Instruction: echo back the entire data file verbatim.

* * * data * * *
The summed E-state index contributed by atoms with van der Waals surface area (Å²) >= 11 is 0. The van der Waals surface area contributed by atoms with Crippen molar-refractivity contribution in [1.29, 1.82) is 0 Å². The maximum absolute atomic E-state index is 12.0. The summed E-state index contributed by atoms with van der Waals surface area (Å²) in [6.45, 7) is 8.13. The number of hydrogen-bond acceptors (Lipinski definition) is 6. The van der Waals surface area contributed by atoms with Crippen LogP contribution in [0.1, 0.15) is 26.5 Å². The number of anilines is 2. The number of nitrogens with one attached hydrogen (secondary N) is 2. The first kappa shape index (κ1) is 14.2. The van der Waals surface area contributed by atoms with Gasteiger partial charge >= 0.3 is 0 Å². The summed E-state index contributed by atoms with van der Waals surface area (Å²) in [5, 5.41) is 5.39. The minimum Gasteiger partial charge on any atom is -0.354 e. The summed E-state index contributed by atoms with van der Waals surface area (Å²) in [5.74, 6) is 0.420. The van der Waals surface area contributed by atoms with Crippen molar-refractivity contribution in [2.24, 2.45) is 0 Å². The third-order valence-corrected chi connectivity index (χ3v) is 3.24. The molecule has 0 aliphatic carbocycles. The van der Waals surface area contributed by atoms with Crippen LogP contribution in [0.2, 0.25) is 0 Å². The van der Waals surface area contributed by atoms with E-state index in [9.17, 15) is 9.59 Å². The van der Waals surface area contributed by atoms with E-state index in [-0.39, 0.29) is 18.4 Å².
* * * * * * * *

The summed E-state index contributed by atoms with van der Waals surface area (Å²) >= 11 is 0. The van der Waals surface area contributed by atoms with Crippen molar-refractivity contribution in [1.29, 1.82) is 0 Å². The maximum absolute atomic E-state index is 12.0. The summed E-state index contributed by atoms with van der Waals surface area (Å²) in [6.45, 7) is 8.13. The number of hydrogen-bond acceptors (Lipinski definition) is 6. The van der Waals surface area contributed by atoms with Crippen LogP contribution in [0.1, 0.15) is 26.5 Å². The number of anilines is 2. The number of nitrogens with one attached hydrogen (secondary N) is 2. The first kappa shape index (κ1) is 14.2. The van der Waals surface area contributed by atoms with Gasteiger partial charge >= 0.3 is 0 Å². The summed E-state index contributed by atoms with van der Waals surface area (Å²) in [5, 5.41) is 5.39. The minimum Gasteiger partial charge on any atom is -0.354 e. The summed E-state index contributed by atoms with van der Waals surface area (Å²) in [5.74, 6) is 0.420. The van der Waals surface area contributed by atoms with Crippen molar-refractivity contribution in [2.24, 2.45) is 0 Å². The third-order valence-corrected chi connectivity index (χ3v) is 3.24. The molecule has 0 aliphatic carbocycles. The van der Waals surface area contributed by atoms with Crippen LogP contribution in [0.2, 0.25) is 0 Å². The van der Waals surface area contributed by atoms with E-state index in [9.17, 15) is 9.59 Å². The van der Waals surface area contributed by atoms with E-state index in [-0.39, 0.29) is 18.4 Å².